Potential for False Positive Results with Antigen Tests for Rapid Detection of SARS-CoV-2 – Letter to Clinical Laboratory Staff and Health Care Providers

Authors: FDA

The U.S. Food and Drug Administration (FDA) is alerting clinical laboratory staff and health care providers that false positive results can occur with antigen tests, including when users do not follow the instructions for use of antigen tests for the rapid detection of SARS-CoV-2. Generally, antigen tests are indicated for the qualitative detection of SARS-CoV-2 antigens in authorized specimen types collected from individuals who are suspected of COVID-19 by their healthcare provider within a certain number of days of symptom onset. The FDA is aware of reports of false positive results associated with antigen tests used in nursing homes and other settings and continues to monitor and evaluate these reports and other available information about device safety and performance.

The FDA reminds clinical laboratory staff and health care providers about the risk of false positive results with all laboratory tests. Laboratories should expect some false positive results to occur even when very accurate tests are used for screening large populations with a low prevalence of infection. Health care providers and clinical laboratory staff can help ensure accurate reporting of test results by following the authorized instructions for use of a test and key steps in the testing process as recommended by the Centers for Disease Control and Prevention (CDC), including routine follow-up testing (reflex testing) with a molecular assay when appropriate, and by considering the expected occurrence of false positive results when interpreting test results in their patient populations.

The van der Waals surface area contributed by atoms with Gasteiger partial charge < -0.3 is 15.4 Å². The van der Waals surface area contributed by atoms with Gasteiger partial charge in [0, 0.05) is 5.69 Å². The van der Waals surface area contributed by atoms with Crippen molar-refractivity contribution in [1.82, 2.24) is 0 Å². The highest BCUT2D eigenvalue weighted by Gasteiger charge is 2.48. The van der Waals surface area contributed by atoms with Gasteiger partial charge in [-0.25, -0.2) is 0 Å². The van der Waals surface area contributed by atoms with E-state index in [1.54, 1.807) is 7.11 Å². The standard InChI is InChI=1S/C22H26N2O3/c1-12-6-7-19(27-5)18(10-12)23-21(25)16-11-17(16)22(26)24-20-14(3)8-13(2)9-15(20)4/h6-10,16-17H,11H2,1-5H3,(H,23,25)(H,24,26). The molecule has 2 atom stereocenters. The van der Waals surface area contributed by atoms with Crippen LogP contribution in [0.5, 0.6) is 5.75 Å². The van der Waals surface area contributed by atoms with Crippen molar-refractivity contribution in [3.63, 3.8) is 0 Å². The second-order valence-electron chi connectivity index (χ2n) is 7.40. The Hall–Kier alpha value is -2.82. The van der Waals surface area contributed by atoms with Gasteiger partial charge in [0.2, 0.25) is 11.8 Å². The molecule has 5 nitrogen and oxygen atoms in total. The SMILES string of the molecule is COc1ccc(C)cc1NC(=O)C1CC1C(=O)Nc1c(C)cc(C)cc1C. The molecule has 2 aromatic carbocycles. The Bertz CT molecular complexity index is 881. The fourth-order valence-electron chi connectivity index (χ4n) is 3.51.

For More Information: https://www.fda.gov/medical-devices/letters-health-care-providers/potential-false-positive-results-antigen-tests-rapid-detection-sars-cov-2-letter-clinical-laboratory

Antigen and Molecular Tests

Diagnostic tests are used to detect current, active infections of the SARS-CoV-2 virus. Diagnostic tests can be antigen based (“rapid antigen” tests), which look for protein markers on the outside of the virus, or they can be molecular based (including PCR, LAMP, CRISPR), which look for viral genomic material specific to SARS-CoV-2. Molecular based tests that amplify genetic material are also called nucleic acid amplification tests (NAAT). 

More about antigen and molecular tests:

For More Information: https://www.centerforhealthsecurity.org/covid-19TestingToolkit/testing-basics/types-of-COVID-19-tests/antigen-and-molecular-tests.html

Performance of an Antigen-Based Test for Asymptomatic and Symptomatic SARS-CoV-2 Testing at Two University Campuses